If you love Bernd, you may also like Ronald SosinskiLudget Delcy and Edmundo Desnoes.

Friday, July 8, 2011

Cy Twombly

Cy Twombly, Idiosyncratic Painter, Dies at 83

Tuesday, July 5, 2011

A mysterious island. An abandoned orphanage. And a strange collection of very curious photographs. It all waits to be discovered in Miss Peregrine’s Home for Peculiar Children, an unforgettable novel that mixes fiction and photography in a thrilling reading experience. As our story opens, a horrific family tragedy sets sixteen-year-old Jacob journeying to a remote island off the coast of Wales, where he discovers the crumbling ruins of Miss Peregrine’s Home for Peculiar Children. As Jacob explores its abandoned bedrooms and hallways, it becomes clear that the children who once lived here—one of whom was his own grandfather—were more than just peculiar. They may have been dangerous. They may have been quarantined on a desolate island for good reason. And somehow—impossible though it seems—they may still be alive.


Friday, June 17, 2011

Iris Apfel’s Exuberant Apartment Homes: architecturaldigest.com

Saturday, June 4, 2011

Needle in a Haystack

The quote "Needle in Haystack" has always rung true for me.  I have spent many a time and energy searching for things both small and large while knowing very well that I will never find them.
While on a boating trip once I lost a ring; it fell overboard as I was leisurely playing with it on my finger.  I jumped right into the water and dived for it; I was furious when I couldn't find it.  Bizarre !!!

Being an avid stitcher, adding embellishments to my pictures gives me great pleasure.  I like the free flow of different stitches; this gives me the tactile experience that I so often miss in my photography.  The process of stitching onto images creates an extra layer of meaning to the work as well as the satisfying sensation of piercing and pricking something.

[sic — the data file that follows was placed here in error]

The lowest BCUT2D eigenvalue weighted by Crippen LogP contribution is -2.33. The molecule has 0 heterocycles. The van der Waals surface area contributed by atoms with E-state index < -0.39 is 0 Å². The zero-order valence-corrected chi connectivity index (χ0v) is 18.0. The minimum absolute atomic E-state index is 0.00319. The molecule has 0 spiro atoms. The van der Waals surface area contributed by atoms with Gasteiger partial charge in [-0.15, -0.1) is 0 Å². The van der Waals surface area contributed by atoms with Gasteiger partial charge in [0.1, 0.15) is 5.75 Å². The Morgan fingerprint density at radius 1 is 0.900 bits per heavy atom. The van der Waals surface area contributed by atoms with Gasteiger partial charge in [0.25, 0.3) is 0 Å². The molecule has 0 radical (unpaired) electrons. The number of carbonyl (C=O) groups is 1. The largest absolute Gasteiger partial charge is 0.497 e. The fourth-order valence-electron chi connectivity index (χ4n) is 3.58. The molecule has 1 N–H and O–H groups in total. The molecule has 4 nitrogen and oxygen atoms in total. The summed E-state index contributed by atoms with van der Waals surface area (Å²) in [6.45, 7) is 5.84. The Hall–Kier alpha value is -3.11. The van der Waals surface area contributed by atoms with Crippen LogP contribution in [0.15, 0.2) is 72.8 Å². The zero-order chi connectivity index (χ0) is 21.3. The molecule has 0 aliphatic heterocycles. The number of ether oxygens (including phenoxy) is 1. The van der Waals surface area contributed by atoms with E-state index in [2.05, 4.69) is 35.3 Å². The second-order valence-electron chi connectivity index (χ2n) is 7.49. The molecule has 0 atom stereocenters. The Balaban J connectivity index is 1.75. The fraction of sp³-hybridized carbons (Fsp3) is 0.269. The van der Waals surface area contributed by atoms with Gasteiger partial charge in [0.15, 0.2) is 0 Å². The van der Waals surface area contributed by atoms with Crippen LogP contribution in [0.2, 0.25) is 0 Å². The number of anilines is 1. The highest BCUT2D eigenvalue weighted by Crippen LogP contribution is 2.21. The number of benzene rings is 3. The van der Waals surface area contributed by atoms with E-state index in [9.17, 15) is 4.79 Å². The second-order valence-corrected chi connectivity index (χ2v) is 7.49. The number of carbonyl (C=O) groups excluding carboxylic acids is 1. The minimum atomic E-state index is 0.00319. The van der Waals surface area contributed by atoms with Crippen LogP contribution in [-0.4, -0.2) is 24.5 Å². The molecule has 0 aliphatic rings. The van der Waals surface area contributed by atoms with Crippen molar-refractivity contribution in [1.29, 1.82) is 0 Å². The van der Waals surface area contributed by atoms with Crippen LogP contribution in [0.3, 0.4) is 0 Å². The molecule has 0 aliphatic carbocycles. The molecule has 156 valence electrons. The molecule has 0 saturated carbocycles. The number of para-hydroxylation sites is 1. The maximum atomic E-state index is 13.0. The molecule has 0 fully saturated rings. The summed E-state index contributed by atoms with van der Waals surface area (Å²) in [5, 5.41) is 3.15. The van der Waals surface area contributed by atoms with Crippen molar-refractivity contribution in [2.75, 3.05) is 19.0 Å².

Needlework can be therapeutic.  While making stitches and adding thread colors to an image the mind goes into a place of piece where I am able to let it prick and prowl along with the needle.

But not all needles are created equal.  Shopping for needles can be a treacherous experience.  Here in the US some stores have entire isles devoted to sewing needles.  There are tapestry needles, embroidery needles, patchwork needles, and all purpose sewing needles to name a few on display.  Prices are varied; there are the brands where you can pay $5 for a single gold needle or $2 for a pack of twelve that come in different lengths and needle point sharpness.

Standing at 5 feet and 8 inches I have had to let down hems on pants, skirts and dresses as well as lengthening sleeves on shirts and jackets on store bought clothes my entire adult life.  But as of late this has become hard for me to do, because even if sewing needles come in gold nowadays and in different lengths and sharpness nothing has been done to improve the needle eye size.  It is still tiny and as I get older the needle eye grows even smaller to my eyes.  I find myself spending more time trying to thread the needle than it takes me to fix a hem on a dress.  This is frustrating to say the least.  What ever happened to the power of the Baby Boom generation movement?  I am well aware that in order to sew a perfect suitable hem you need a thin sharp pointed needle that leaves the least noticeable mark on the garment.  But enough already; needle designers and manufacturers must grow up and begin to look at the eye of the needle through  past middle age delicate eyes if they intend to keep us roaming the isles of their precious needles.